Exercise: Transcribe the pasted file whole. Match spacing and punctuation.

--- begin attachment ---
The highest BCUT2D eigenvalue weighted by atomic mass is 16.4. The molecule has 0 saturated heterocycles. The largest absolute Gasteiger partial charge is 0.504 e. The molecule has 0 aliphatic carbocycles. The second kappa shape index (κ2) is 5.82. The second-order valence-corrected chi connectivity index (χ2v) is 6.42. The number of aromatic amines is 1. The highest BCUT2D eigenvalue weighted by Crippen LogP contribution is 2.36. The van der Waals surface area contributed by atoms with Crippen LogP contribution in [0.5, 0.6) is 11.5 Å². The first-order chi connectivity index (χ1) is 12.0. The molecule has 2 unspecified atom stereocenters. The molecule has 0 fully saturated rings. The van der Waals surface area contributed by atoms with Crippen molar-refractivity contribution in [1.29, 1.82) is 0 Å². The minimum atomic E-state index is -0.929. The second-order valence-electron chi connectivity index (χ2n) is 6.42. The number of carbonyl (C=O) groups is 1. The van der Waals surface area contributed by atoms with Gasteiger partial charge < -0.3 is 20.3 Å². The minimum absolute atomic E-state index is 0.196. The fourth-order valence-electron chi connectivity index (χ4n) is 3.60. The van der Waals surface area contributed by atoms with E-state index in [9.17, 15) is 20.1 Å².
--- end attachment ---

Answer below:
The highest BCUT2D eigenvalue weighted by atomic mass is 16.4. The molecule has 0 saturated heterocycles. The largest absolute Gasteiger partial charge is 0.504 e. The molecule has 0 aliphatic carbocycles. The second kappa shape index (κ2) is 5.82. The second-order valence-corrected chi connectivity index (χ2v) is 6.42. The number of aromatic amines is 1. The highest BCUT2D eigenvalue weighted by Crippen LogP contribution is 2.36. The van der Waals surface area contributed by atoms with Crippen LogP contribution in [0.5, 0.6) is 11.5 Å². The first-order chi connectivity index (χ1) is 12.0. The molecule has 2 unspecified atom stereocenters. The molecule has 0 fully saturated rings. The van der Waals surface area contributed by atoms with Crippen molar-refractivity contribution in [1.29, 1.82) is 0 Å². The minimum atomic E-state index is -0.929. The second-order valence-electron chi connectivity index (χ2n) is 6.42. The number of carbonyl (C=O) groups is 1. The van der Waals surface area contributed by atoms with Gasteiger partial charge < -0.3 is 20.3 Å². The minimum absolute atomic E-state index is 0.196. The fourth-order valence-electron chi connectivity index (χ4n) is 3.60. The van der Waals surface area contributed by atoms with E-state index in [9.17, 15) is 20.1 Å².